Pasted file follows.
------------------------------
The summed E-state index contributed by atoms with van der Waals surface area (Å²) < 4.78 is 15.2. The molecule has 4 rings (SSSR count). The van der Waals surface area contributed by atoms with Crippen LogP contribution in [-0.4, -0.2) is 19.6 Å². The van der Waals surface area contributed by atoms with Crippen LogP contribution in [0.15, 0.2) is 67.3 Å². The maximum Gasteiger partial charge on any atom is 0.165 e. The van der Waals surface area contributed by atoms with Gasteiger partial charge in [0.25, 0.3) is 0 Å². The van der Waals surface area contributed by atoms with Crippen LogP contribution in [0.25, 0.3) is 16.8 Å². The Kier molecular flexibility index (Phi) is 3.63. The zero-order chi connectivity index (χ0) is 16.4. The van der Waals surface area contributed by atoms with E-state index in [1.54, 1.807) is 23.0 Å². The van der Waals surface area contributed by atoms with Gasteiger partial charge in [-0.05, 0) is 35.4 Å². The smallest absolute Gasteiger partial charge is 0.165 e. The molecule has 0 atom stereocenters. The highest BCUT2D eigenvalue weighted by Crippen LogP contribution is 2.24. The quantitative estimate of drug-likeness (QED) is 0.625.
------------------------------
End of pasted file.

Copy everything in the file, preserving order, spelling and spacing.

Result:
The summed E-state index contributed by atoms with van der Waals surface area (Å²) < 4.78 is 15.2. The molecule has 4 rings (SSSR count). The van der Waals surface area contributed by atoms with Crippen LogP contribution in [-0.4, -0.2) is 19.6 Å². The van der Waals surface area contributed by atoms with Crippen LogP contribution in [0.15, 0.2) is 67.3 Å². The maximum Gasteiger partial charge on any atom is 0.165 e. The van der Waals surface area contributed by atoms with Gasteiger partial charge in [0.25, 0.3) is 0 Å². The van der Waals surface area contributed by atoms with Crippen LogP contribution in [0.25, 0.3) is 16.8 Å². The Kier molecular flexibility index (Phi) is 3.63. The zero-order chi connectivity index (χ0) is 16.4. The van der Waals surface area contributed by atoms with E-state index in [1.54, 1.807) is 23.0 Å². The van der Waals surface area contributed by atoms with Gasteiger partial charge in [-0.05, 0) is 35.4 Å². The smallest absolute Gasteiger partial charge is 0.165 e. The molecule has 0 atom stereocenters. The highest BCUT2D eigenvalue weighted by Crippen LogP contribution is 2.24. The quantitative estimate of drug-likeness (QED) is 0.625.